The Case Of The Sticking Test Indicator

There are few worse feelings for a manufacturer than having a product returned because the customer determines it is defective. Not to say that things are always perfect, but the vast majority of manufactured products meet their design requirements. So when a large number of the same product is returned by one user, it tends to raise eyebrows.

Columns From: 10/14/2008 Modern Machine Shop,

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Figure 1

Figure 1. This setup of the cutomer's calibration stand consisted of a test stand clamped to a calibration gage. The post and arms were virtually extended to their full range.

Figure 2

Figure 2. This setup with a test indicator holder is very rigid and as short as possible, providing no chance of flexing.

There are few worse feelings for a manufacturer than having a product returned because the customer determines it is defective. Not to say that things are always perfect, but the vast majority of manufactured products meet their design requirements. So when a large number of the same product is returned by one user, it tends to raise eyebrows.

This case started when a customer returned a few test indicators as defective because they were “sticking” during calibration. The customer’s detailed report noted that as the calibrating device moved through the measuring range, the indicator hand did not move smoothly—it seemed to jump. It appeared that something caused it to stick until more calibrator travel forced it along.

Once the indicators were returned, they were given a complete check in the calibration room. They appeared to work perfectly. Travel was smooth and calibration was “spot on.” Deemed “per spec,” they were returned to the customer with full certification documenting their performance.

“Not so fast,” the customer said. “They still stick, and we can prove it.” They sent a video that showed quite clearly that the indicators had a symptom of sticking. It showed the gage calibrator, a close-up of the indicator face and the hand jumping as the calibrator was slowly moved through the indicator’s range. There was definitely a problem somewhere! We had the customer send the indicators back again—and again they passed the calibration tests here at our lab.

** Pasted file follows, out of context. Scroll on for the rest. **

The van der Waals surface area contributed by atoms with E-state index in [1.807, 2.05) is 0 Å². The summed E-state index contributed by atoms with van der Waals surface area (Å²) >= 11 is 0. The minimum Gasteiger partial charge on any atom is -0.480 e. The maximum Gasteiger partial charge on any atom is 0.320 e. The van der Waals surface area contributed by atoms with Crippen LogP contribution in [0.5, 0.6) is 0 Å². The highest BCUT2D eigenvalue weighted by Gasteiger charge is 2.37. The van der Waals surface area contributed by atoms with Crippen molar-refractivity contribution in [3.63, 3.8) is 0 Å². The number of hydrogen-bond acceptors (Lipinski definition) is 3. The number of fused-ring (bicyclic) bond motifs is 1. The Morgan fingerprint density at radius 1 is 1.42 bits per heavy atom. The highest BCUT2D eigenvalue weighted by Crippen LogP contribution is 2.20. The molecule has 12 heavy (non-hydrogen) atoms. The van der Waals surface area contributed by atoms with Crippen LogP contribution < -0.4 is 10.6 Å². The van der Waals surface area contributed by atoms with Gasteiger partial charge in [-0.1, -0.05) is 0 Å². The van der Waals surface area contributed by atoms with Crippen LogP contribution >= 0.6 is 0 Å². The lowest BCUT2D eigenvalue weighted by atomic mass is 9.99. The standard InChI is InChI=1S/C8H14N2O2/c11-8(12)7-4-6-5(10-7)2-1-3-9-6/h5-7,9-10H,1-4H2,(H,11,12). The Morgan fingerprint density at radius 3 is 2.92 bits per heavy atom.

One of our senior quality engineers looked at the video and said, “That setup seems a little shaky. Let’s make a setup exactly like the customer’s and see what happens.” Figure 1 shows the duplicated setup, which consisted of a test stand clamped to a calibration gage. The post and arms were pretty much extended to their
full range.

During the calibration runs on this setup, the indicators appeared to be sticking. But were they sticking, or was something else going on? Here’s what was really happening:

• The test indicators have a gaging force.

• The post and arms on the test stand have some “flex.”

• As the calibrator was brought into contact with the test indicator, the force needed to flex the post and arm was less than the gaging force needed to move the test indicator.

• So as the calibrator moved against the contact point, the post and arm would flex, making it appear that the indicator hand was not moving while the calibrator was.

• Then, as the flexing post and arm overcame the gaging force of the indicator, the indicator hand would jump to catch up.

• This process repeated continuously as the calibrator was moved slowly through the indicator’s range—a continuous stopping and catching up of the indicator hand.

So the problem was found: It was not a bad indicator, but a bad setup. To further prove the point, a block was inserted between the arm holding the indicator and the calibrator to eliminate any arm movement. With this setup, the “sticking” disappeared.

A new video was made of this and sent to the customer to demonstrate the flaw in the setup and offer suggestions for better fixturing. Figure 2 shows this setup with a test indicator holder that is very rigid and as short as possible, providing no chance of flexing.

Case solved. Sometimes a gage or indicating device speaks to us, telling us there is something wrong. Finding out what is wrong begins with looking at the complete gaging process. 

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